‘Black Canary’ Vol. 1 features Punk-Rock Heroics


Black Canary Vol. 1: Kicking and Screaming
Written by Brendan Fletcher
Art by Annie Wu, Pia Guerra, Sandy Jarrell
Color by Lee Loughridge
Letters by Steve Wands
Published by DC Comics

Since I was first introduced to this new iteration of Black Canary through Batgirl Vol. 1: The Batgirl of Burnside, I can’t help but make comparisons. In that first introduction to Dinah, I didn’t think much of her. She came off as haughty in her irritation with Babs, and without prior sympathies built up, Dinah never won me over, instead remaining an annoyance through her appearance in that volume.

Her solo volume does much to reverse that, giving Dinah the chance to build sympathy while maintaining her tough, feminist, loner leanings. While Babs has friendships aplenty to keep her connected to the world and a lightness of being in her crime-fighting, Dinah stays aloof and carries the world’s weight on her shoulders. She’s a mystery, even to her band mates in Black Canary. And she’s trouble in a way that Babs never is. She’s quickly becoming a persona-non-gratis with her band, frequently leaving venues in states of disarray and destruction after her enemies take the opportunity to call her out. Her band mates, non of whom are superheroes, are becoming disillusioned with Dinah. She may be a kick-ass vocalist, but the fights are cutting hard into their tour profits.

Adding further complication is Bo M, the former lead singer of Black Canary who Dinah replaced. She’s a diva, clearly foiling Dinah’s more practical nature. Bo is out for vengeance against Dinah and acting the pawn for some big players indeed. Then there’s the mysterious, mute drummer Ditto who looks 12 but has some truly incredible musical abilities. Like with Batgirl, Brenden Fletcher makes most of Dinah’s central antagonists female, creating storylines that center heavily on the relationships between women, both positive and negative. Of special interest to this volume is an exploration of surrogate motherhood and how that changes a person’s perspective.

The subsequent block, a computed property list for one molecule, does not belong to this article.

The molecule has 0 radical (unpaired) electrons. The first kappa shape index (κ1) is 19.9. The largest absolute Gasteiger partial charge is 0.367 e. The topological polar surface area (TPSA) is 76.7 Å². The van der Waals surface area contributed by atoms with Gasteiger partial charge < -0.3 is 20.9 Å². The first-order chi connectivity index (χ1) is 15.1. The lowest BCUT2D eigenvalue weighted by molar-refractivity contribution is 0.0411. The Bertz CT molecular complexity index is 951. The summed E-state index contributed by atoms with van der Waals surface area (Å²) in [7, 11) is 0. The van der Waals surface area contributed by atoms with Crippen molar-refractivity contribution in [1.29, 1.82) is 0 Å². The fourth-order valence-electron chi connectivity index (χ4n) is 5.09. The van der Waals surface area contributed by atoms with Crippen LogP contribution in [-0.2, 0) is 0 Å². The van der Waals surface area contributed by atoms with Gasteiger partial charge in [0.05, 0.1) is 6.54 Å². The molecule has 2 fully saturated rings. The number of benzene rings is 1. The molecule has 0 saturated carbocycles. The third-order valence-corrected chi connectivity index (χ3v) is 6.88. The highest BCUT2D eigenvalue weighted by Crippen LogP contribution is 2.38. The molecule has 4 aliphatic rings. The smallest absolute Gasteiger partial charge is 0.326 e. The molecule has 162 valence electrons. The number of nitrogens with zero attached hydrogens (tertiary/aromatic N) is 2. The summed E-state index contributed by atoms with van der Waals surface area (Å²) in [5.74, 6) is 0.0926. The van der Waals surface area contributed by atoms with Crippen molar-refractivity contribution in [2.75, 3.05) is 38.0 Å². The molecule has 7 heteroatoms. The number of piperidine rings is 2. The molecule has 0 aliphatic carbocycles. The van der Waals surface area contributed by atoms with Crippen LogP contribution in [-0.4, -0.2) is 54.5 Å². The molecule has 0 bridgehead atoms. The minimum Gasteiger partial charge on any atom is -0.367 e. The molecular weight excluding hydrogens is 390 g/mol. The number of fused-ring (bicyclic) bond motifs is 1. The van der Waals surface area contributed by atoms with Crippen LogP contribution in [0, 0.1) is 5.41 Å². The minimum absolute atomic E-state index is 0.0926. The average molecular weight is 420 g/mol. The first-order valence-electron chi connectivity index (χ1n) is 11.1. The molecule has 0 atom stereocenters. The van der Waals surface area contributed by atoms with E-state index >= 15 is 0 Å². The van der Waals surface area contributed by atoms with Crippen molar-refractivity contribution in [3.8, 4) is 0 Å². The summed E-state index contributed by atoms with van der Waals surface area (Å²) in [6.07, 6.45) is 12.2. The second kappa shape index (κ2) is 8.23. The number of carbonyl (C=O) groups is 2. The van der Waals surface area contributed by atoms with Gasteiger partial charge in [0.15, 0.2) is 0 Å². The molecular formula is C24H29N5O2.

Annie Wu’s artwork gives Dinah a hard-edged punk quality, giving tonally appropriate imagery for both the rock and the fights. Dinah’s snarls and kicks deliver impact. Lee Loughridge’s colorwork uses complementary dichromatic combinations. One page might use a dark blue gray against reds. Another pairs pink with dark teal. The dueling colors amplify the punk tone and musical nature of the combat. To create impact when Dinah (or others) use their superpowers, the dichromatic pages break into full spectrum color, with effected parts given a reverse or negative coloring. The effect produces an intensity like neon without the garishness. Overall, Black Canary is beautifully designed and visually pleasing throughout.


This first volume builds a highly satisfying narrative arc. Dinah goes from being a distant, mysterious lead singer to being a protective team member and parental figure. The band members skill up in combat and defense, becoming capable in the battles foisted upon them by Dinah’s history. The group becomes cohesive and effective, a band that does more than simply play their instruments in tandem.

With the beautiful color combinations and punk aesthetic, Black Canary offers a female-centric comic that doesn’t fall into Batgirl’s discussions of touchy-feely emotions and make-up tips. Though Dinah takes some warming up to, ultimately she proves layered and sympathetic. I will definitely check out volume 2 when it arrives.


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